Article

Improving Clinical Access and Continuity through Physician Panel Redesign

Department of Mechanical and Industrial Engineering, University of Massachusetts, Amherst, MA 01003, USA.
Journal of General Internal Medicine (Impact Factor: 3.42). 10/2010; 25(10):1109-15. DOI: 10.1007/s11606-010-1417-7
Source: PubMed

ABSTRACT Population growth, an aging population and the increasing prevalence of chronic disease are projected to increase demand for primary care services in the United States.
Using systems engineering methods, to re-design physician patient panels targeting optimal access and continuity of care.
We use computer simulation methods to design physician panels and model a practice's appointment system and capacity to provide clinical service. Baseline data were derived from a primary care group practice of 39 physicians with over 20,000 patients at the Mayo Clinic in Rochester, MN, for the years 2004-2006. Panel design specifically took into account panel size and case mix (based on age and gender).
The primary outcome measures were patient waiting time and patient/clinician continuity. Continuity is defined as the inverse of the proportion of times patients are redirected to see a provider other than their primary care physician (PCP).
The optimized panel design decreases waiting time by 44% and increases continuity by 40% over baseline. The new panel design provides shorter waiting time and higher continuity over a wide range of practice panel sizes.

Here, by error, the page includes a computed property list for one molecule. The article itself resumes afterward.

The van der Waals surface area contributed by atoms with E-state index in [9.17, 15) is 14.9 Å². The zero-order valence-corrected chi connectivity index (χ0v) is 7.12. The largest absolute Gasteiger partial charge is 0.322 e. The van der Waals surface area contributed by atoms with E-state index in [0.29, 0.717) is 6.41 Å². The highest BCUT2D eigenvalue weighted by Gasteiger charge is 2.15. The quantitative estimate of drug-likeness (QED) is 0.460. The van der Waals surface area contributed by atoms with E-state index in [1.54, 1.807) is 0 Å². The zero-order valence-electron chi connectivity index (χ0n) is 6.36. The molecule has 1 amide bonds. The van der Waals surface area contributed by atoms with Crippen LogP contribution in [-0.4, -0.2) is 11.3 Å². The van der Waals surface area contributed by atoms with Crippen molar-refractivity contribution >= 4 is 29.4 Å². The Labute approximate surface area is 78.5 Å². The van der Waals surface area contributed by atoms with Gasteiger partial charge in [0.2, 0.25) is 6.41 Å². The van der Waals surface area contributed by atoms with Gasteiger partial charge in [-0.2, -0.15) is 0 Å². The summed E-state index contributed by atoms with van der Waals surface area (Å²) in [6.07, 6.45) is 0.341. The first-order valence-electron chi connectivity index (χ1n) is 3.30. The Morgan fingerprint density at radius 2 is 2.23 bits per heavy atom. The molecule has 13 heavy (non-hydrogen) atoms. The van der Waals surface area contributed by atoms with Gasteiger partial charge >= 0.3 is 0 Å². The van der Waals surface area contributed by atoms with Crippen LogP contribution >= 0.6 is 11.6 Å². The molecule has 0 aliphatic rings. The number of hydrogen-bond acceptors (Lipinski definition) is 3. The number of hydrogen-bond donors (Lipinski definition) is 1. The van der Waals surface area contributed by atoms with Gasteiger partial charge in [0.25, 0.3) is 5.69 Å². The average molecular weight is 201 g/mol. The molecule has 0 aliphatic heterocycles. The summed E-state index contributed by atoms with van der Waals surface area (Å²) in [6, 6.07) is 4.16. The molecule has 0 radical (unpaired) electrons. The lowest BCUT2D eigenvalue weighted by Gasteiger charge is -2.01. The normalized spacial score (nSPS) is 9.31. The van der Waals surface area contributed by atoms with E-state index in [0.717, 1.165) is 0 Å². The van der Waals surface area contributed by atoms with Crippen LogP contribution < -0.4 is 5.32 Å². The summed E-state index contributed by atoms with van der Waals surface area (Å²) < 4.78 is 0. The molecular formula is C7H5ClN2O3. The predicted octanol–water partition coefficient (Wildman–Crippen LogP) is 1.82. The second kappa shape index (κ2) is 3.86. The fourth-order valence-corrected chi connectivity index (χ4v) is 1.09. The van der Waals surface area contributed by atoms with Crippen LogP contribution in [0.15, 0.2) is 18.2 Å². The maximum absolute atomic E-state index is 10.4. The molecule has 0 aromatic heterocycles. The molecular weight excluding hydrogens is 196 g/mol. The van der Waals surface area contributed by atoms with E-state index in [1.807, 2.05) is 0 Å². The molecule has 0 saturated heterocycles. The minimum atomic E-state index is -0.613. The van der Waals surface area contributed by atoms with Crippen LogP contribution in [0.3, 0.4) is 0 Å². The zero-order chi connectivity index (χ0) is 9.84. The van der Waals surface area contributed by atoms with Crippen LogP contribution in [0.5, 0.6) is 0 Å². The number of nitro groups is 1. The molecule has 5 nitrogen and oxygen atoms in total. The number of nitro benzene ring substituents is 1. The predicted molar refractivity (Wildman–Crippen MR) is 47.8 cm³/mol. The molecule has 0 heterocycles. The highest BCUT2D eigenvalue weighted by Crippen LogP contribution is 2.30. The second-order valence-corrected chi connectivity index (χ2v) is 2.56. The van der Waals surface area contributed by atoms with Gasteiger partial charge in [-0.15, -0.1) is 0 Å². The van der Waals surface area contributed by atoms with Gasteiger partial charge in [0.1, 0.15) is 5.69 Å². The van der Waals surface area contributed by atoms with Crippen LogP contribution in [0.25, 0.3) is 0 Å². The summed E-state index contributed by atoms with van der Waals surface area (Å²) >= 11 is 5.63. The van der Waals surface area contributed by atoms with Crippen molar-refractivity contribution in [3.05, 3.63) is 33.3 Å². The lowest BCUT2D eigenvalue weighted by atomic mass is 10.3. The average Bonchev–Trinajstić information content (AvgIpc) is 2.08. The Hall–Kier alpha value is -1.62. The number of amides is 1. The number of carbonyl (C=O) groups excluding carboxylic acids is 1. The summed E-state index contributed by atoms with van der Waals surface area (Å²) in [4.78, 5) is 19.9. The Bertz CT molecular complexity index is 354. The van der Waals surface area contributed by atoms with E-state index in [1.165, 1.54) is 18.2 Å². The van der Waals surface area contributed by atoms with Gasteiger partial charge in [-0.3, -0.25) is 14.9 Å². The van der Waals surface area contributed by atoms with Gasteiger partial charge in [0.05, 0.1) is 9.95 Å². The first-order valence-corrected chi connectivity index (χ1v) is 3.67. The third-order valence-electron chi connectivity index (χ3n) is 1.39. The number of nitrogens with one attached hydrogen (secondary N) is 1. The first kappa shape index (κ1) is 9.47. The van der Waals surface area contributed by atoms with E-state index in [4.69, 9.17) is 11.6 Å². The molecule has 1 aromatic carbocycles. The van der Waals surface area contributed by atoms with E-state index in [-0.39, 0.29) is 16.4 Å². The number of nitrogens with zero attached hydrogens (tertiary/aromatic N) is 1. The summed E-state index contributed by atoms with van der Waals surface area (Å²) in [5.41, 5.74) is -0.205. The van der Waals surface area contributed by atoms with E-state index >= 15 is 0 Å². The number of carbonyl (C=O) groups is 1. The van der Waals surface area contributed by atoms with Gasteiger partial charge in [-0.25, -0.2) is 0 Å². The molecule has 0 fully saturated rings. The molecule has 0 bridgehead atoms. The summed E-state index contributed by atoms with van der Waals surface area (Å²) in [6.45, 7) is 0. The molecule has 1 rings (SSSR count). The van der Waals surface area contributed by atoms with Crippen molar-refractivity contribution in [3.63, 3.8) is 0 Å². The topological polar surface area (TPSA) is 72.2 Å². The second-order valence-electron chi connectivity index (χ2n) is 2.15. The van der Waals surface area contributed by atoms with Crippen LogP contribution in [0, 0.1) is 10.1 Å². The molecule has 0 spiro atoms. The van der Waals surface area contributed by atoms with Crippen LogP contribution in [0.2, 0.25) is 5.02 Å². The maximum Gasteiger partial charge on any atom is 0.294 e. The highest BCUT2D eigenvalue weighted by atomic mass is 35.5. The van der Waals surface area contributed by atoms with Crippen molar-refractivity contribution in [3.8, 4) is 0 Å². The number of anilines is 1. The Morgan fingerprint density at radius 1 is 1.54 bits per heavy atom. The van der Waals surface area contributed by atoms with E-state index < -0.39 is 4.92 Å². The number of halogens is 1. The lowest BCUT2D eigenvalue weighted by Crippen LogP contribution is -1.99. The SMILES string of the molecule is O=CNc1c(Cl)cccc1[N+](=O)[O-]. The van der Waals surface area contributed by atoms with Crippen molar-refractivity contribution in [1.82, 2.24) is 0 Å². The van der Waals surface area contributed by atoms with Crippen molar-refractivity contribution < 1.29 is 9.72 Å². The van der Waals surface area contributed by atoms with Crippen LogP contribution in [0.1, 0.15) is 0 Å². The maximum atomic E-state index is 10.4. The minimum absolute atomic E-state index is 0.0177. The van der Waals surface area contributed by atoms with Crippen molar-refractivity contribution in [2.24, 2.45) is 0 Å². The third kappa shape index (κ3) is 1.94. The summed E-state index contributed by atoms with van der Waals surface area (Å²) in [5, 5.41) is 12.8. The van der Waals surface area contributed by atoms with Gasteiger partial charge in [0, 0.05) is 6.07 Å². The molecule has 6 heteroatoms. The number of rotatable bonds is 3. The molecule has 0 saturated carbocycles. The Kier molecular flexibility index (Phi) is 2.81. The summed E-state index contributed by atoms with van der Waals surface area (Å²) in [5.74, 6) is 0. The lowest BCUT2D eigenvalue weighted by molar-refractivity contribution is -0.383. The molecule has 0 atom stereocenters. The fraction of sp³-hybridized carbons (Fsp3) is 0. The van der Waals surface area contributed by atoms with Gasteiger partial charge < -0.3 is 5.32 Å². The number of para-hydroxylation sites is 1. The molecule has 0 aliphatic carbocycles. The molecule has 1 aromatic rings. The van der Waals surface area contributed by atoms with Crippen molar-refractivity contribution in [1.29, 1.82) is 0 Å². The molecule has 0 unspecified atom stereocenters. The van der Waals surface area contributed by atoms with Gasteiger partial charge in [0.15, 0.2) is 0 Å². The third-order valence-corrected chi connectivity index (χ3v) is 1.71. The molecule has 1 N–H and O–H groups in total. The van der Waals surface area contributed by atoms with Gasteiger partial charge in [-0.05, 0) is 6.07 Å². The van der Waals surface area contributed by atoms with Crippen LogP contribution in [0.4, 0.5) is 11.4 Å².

Redesigning primary care physician panels can improve access to and continuity of care for patients.

Full-text

Available from: James E Stahl, May 29, 2015
0 Followers
 · 
186 Views
  • Source
    [Show description] [Hide description]
    DESCRIPTION: Hospitals are complex systems with essential societal benefits and huge mounting costs. These costs are exacerbated by inefficiencies in hospital processes, which are often manifested by congestion and long delays in patient care. Thus, a queueing-network view of patient flow in hospitals is natural for studying and improving its performance. The goal of our research is to explore patient flow data through the lens of a queueing scientist. The means is exploratory data analysis (EDA) in a large Israeli hospital, which reveals important features that are not readily explainable by existing models. Questions raised by our EDA include: Can a simple (parsimonious) queueing model usefully capture the complex operational reality of the Emergency Department (ED)? What time scales and operational regimes are relevant for modeling patient length of stay in the Inter- nal Wards (IWs)? How do protocols of patient transfer between the ED and the IWs influence patient delay, workload division and fair- ness? EDA also underscores the importance of an integrative view of hospital units by, for example, relating ED bottlenecks to IW physi- cian protocols. The significance of such questions and our related findings raise the need for novel queueing models and theory, which we present here as research opportunities. Hospital data, and specifically patient flow data at the level of the individual patient, is increasingly collected but is typically confiden- tial and/or proprietary. We have been fortunate to partner with a hospital that allowed us to open up its data for everyone to access. This enables reproducibility of our findings, through a user-friendly platform that is accessible via the Technion SEELab.
  • Source
    [Show abstract] [Hide abstract]